OLYMPIA — Gov. Jay Inslee said Thursday he wishes states weren’t in constant competition to provide financial incentives in order secure jobs from big companies.
Inslee said he would like to see a national agreement to make that sort of state subsidy escalation illegal. His comments come just two months after Washington approved perhaps the largest corporate tax break in U.S. history — valued at nearly $9 billion — to persuade Boeing Co. to build a new airplane in the state.
The Democratic governor likened the state competition to international subsidies prohibited by the World Trade Organization.
So, while Washington state may have protection from subsidy competition from France, “we don’t have protection against Texas or Utah,” Inslee said.
Boeing recently explored bids from 22 states that wanted to secure the thousands of jobs that would come with production of the 777X. The company has promised to build the plane in the Puget Sound region after getting extended tax breaks from state lawmakers and concessions from union workers.
Alabama Gov. Robert Bentley said Wednesday that the company used the state “to some extent” as leverage during the company’s negotiations in Washington state, where much of Boeing’s production already takes place.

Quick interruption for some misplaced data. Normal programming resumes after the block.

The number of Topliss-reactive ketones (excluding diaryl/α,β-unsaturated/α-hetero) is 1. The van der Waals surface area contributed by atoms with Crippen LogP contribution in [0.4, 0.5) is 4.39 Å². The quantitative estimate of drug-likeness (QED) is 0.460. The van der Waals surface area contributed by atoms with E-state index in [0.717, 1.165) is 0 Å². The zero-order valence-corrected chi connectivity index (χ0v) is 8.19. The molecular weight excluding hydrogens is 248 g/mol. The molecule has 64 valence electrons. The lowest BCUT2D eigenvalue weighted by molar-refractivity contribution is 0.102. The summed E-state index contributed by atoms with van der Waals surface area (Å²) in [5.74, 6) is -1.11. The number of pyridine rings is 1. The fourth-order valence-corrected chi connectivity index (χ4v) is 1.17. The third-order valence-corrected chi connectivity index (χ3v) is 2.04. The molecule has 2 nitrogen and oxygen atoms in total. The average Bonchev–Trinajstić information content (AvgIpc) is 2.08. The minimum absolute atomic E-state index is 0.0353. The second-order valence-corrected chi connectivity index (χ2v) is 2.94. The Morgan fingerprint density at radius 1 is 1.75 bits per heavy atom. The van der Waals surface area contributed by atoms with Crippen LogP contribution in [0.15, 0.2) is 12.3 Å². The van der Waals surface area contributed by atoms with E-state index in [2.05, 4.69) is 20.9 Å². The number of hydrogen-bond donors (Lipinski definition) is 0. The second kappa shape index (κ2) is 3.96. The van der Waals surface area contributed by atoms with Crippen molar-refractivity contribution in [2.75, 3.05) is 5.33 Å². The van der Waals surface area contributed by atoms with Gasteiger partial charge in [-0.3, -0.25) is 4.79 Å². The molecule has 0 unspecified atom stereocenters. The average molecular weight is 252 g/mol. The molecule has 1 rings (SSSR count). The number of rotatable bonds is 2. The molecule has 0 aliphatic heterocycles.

Machinists in the Puget Sound agreed last week to move away from traditional pensions in order to secure the long-term work on the 777X.
A Republican lawmaker in Washington state is now proposing that elected officials vote to surrender their pensions as well. Inslee said he didn’t see any fiscal reason to do away with pensions for public workers, since the state pension system is stable.
Inslee also said the machinists were in a difficult position, facing the prospect of jobs going elsewhere if they didn’t agree to the company’s demands.
“I don’t think anyone should say this is OK or acceptable or fair or beneficial or happy,” Inslee said. “It was just a fact of economic life, and the machinists decided their destiny.”
House Minority Leader Dan Kristiansen, meanwhile, said lawmakers need to look at whether pensions are the best option for the state, questioning why the private sector has steadily moved away from those types of retirement plans.